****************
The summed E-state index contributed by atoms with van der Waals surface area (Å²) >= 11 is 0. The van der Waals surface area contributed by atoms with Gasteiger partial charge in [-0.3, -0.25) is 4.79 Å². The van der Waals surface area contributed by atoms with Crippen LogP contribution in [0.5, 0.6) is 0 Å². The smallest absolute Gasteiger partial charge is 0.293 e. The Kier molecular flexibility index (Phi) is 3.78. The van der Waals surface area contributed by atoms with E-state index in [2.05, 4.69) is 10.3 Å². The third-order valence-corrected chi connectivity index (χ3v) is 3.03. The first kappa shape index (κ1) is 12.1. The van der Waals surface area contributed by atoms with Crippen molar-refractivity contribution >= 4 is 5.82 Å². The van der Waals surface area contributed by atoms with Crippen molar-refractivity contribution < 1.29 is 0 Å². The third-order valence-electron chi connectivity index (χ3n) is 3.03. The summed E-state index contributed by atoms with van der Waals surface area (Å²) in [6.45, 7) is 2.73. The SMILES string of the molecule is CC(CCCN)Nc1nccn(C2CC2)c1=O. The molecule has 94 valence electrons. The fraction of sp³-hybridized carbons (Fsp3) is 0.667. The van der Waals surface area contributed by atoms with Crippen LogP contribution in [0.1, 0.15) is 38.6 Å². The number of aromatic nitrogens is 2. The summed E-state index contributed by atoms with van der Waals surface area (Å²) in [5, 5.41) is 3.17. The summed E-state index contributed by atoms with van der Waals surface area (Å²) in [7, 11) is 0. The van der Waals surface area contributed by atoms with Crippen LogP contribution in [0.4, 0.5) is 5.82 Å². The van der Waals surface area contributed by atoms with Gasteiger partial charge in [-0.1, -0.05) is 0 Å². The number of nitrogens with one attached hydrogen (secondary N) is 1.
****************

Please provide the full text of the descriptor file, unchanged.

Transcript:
The summed E-state index contributed by atoms with van der Waals surface area (Å²) >= 11 is 0. The van der Waals surface area contributed by atoms with Gasteiger partial charge in [-0.3, -0.25) is 4.79 Å². The van der Waals surface area contributed by atoms with Crippen LogP contribution in [0.5, 0.6) is 0 Å². The smallest absolute Gasteiger partial charge is 0.293 e. The Kier molecular flexibility index (Phi) is 3.78. The van der Waals surface area contributed by atoms with E-state index in [2.05, 4.69) is 10.3 Å². The third-order valence-corrected chi connectivity index (χ3v) is 3.03. The first kappa shape index (κ1) is 12.1. The van der Waals surface area contributed by atoms with Crippen molar-refractivity contribution >= 4 is 5.82 Å². The van der Waals surface area contributed by atoms with Crippen molar-refractivity contribution < 1.29 is 0 Å². The third-order valence-electron chi connectivity index (χ3n) is 3.03. The summed E-state index contributed by atoms with van der Waals surface area (Å²) in [6.45, 7) is 2.73. The SMILES string of the molecule is CC(CCCN)Nc1nccn(C2CC2)c1=O. The molecule has 94 valence electrons. The fraction of sp³-hybridized carbons (Fsp3) is 0.667. The van der Waals surface area contributed by atoms with Crippen LogP contribution in [0.1, 0.15) is 38.6 Å². The number of aromatic nitrogens is 2. The summed E-state index contributed by atoms with van der Waals surface area (Å²) in [5, 5.41) is 3.17. The summed E-state index contributed by atoms with van der Waals surface area (Å²) in [7, 11) is 0. The van der Waals surface area contributed by atoms with Crippen LogP contribution in [0.4, 0.5) is 5.82 Å². The van der Waals surface area contributed by atoms with Gasteiger partial charge in [-0.1, -0.05) is 0 Å². The number of nitrogens with one attached hydrogen (secondary N) is 1.